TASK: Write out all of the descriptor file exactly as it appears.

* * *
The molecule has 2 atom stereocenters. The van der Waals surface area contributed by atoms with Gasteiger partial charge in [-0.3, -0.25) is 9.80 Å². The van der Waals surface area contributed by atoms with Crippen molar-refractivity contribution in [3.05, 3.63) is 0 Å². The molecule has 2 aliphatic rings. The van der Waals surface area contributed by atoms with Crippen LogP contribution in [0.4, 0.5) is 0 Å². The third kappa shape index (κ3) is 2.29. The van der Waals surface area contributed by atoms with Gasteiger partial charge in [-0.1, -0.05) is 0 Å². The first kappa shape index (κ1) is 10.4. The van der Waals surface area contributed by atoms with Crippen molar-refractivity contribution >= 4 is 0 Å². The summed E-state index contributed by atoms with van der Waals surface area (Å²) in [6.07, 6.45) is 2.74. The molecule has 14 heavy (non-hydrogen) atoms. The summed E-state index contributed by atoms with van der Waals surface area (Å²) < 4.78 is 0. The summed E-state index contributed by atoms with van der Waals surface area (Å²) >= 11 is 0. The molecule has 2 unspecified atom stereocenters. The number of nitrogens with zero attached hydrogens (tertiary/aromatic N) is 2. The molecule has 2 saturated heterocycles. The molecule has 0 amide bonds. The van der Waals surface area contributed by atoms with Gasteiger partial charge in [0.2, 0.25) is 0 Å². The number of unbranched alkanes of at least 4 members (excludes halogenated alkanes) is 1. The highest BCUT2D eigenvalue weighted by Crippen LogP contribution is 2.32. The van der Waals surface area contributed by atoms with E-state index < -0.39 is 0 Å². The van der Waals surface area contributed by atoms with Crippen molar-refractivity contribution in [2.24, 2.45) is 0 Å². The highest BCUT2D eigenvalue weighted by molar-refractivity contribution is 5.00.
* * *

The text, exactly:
The molecule has 2 atom stereocenters. The van der Waals surface area contributed by atoms with Gasteiger partial charge in [-0.3, -0.25) is 9.80 Å². The van der Waals surface area contributed by atoms with Crippen molar-refractivity contribution in [3.05, 3.63) is 0 Å². The molecule has 2 aliphatic rings. The van der Waals surface area contributed by atoms with Crippen LogP contribution in [0.4, 0.5) is 0 Å². The third kappa shape index (κ3) is 2.29. The van der Waals surface area contributed by atoms with Gasteiger partial charge in [-0.1, -0.05) is 0 Å². The first kappa shape index (κ1) is 10.4. The van der Waals surface area contributed by atoms with Crippen molar-refractivity contribution >= 4 is 0 Å². The summed E-state index contributed by atoms with van der Waals surface area (Å²) in [6.07, 6.45) is 2.74. The molecule has 14 heavy (non-hydrogen) atoms. The summed E-state index contributed by atoms with van der Waals surface area (Å²) < 4.78 is 0. The summed E-state index contributed by atoms with van der Waals surface area (Å²) >= 11 is 0. The molecule has 2 unspecified atom stereocenters. The number of nitrogens with zero attached hydrogens (tertiary/aromatic N) is 2. The molecule has 2 saturated heterocycles. The molecule has 0 amide bonds. The van der Waals surface area contributed by atoms with Gasteiger partial charge in [0.2, 0.25) is 0 Å². The number of unbranched alkanes of at least 4 members (excludes halogenated alkanes) is 1. The highest BCUT2D eigenvalue weighted by Crippen LogP contribution is 2.32. The van der Waals surface area contributed by atoms with E-state index < -0.39 is 0 Å². The van der Waals surface area contributed by atoms with Crippen molar-refractivity contribution in [2.24, 2.45) is 0 Å². The highest BCUT2D eigenvalue weighted by molar-refractivity contribution is 5.00.